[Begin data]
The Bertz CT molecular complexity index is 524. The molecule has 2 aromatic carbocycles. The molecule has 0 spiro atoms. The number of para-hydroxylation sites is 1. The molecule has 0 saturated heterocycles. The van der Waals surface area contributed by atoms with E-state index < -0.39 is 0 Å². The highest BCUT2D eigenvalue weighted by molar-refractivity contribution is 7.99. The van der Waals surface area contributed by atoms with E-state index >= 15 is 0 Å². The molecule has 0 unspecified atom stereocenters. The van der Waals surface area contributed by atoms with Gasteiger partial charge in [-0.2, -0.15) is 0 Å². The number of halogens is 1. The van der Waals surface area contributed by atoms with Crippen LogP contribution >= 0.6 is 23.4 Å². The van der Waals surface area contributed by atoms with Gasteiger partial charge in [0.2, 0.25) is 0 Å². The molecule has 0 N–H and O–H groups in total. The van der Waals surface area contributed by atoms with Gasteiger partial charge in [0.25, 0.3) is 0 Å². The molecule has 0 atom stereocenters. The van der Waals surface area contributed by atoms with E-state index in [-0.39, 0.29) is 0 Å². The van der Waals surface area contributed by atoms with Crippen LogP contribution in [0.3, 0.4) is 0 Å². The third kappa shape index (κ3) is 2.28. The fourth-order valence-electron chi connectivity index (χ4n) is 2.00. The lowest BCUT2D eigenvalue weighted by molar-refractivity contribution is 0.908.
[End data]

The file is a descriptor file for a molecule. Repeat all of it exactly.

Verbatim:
The Bertz CT molecular complexity index is 524. The molecule has 2 aromatic carbocycles. The molecule has 0 spiro atoms. The number of para-hydroxylation sites is 1. The molecule has 0 saturated heterocycles. The van der Waals surface area contributed by atoms with E-state index < -0.39 is 0 Å². The highest BCUT2D eigenvalue weighted by molar-refractivity contribution is 7.99. The van der Waals surface area contributed by atoms with E-state index >= 15 is 0 Å². The molecule has 0 unspecified atom stereocenters. The van der Waals surface area contributed by atoms with Gasteiger partial charge in [-0.2, -0.15) is 0 Å². The number of halogens is 1. The van der Waals surface area contributed by atoms with Crippen LogP contribution >= 0.6 is 23.4 Å². The van der Waals surface area contributed by atoms with Gasteiger partial charge in [0.2, 0.25) is 0 Å². The molecule has 0 N–H and O–H groups in total. The van der Waals surface area contributed by atoms with Gasteiger partial charge in [0.25, 0.3) is 0 Å². The molecule has 0 atom stereocenters. The van der Waals surface area contributed by atoms with E-state index in [-0.39, 0.29) is 0 Å². The van der Waals surface area contributed by atoms with Crippen LogP contribution in [0.3, 0.4) is 0 Å². The third kappa shape index (κ3) is 2.28. The fourth-order valence-electron chi connectivity index (χ4n) is 2.00. The lowest BCUT2D eigenvalue weighted by molar-refractivity contribution is 0.908.